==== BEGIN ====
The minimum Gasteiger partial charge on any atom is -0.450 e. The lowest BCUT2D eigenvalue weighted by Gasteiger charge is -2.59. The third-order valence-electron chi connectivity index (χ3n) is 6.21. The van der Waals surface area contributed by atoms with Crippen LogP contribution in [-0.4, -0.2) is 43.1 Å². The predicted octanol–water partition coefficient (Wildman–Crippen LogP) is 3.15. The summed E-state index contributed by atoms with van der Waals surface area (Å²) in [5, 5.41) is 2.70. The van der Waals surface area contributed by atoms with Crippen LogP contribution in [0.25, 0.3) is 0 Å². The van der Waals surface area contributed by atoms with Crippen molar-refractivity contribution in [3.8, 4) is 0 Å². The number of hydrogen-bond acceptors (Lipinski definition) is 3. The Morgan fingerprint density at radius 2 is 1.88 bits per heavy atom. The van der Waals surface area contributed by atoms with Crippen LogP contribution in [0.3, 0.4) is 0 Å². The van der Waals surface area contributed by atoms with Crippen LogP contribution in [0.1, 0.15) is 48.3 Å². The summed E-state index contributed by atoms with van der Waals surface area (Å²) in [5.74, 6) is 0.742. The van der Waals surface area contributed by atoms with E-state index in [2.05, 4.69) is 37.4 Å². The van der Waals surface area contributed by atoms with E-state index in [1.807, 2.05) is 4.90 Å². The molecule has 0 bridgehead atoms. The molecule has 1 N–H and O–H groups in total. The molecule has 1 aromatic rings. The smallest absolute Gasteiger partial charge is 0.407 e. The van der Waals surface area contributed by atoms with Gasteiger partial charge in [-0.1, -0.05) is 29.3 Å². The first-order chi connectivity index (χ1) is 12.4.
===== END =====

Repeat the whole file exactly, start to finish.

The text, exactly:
The minimum Gasteiger partial charge on any atom is -0.450 e. The lowest BCUT2D eigenvalue weighted by Gasteiger charge is -2.59. The third-order valence-electron chi connectivity index (χ3n) is 6.21. The van der Waals surface area contributed by atoms with Crippen LogP contribution in [-0.4, -0.2) is 43.1 Å². The predicted octanol–water partition coefficient (Wildman–Crippen LogP) is 3.15. The summed E-state index contributed by atoms with van der Waals surface area (Å²) in [5, 5.41) is 2.70. The van der Waals surface area contributed by atoms with Crippen LogP contribution in [0.25, 0.3) is 0 Å². The van der Waals surface area contributed by atoms with Crippen molar-refractivity contribution in [3.8, 4) is 0 Å². The number of hydrogen-bond acceptors (Lipinski definition) is 3. The Morgan fingerprint density at radius 2 is 1.88 bits per heavy atom. The van der Waals surface area contributed by atoms with Crippen LogP contribution in [0.3, 0.4) is 0 Å². The van der Waals surface area contributed by atoms with Crippen LogP contribution in [0.1, 0.15) is 48.3 Å². The summed E-state index contributed by atoms with van der Waals surface area (Å²) in [5.74, 6) is 0.742. The van der Waals surface area contributed by atoms with E-state index in [2.05, 4.69) is 37.4 Å². The van der Waals surface area contributed by atoms with E-state index in [1.807, 2.05) is 4.90 Å². The molecule has 0 bridgehead atoms. The molecule has 1 N–H and O–H groups in total. The molecule has 1 aromatic rings. The smallest absolute Gasteiger partial charge is 0.407 e. The van der Waals surface area contributed by atoms with Gasteiger partial charge in [-0.1, -0.05) is 29.3 Å². The first-order chi connectivity index (χ1) is 12.4.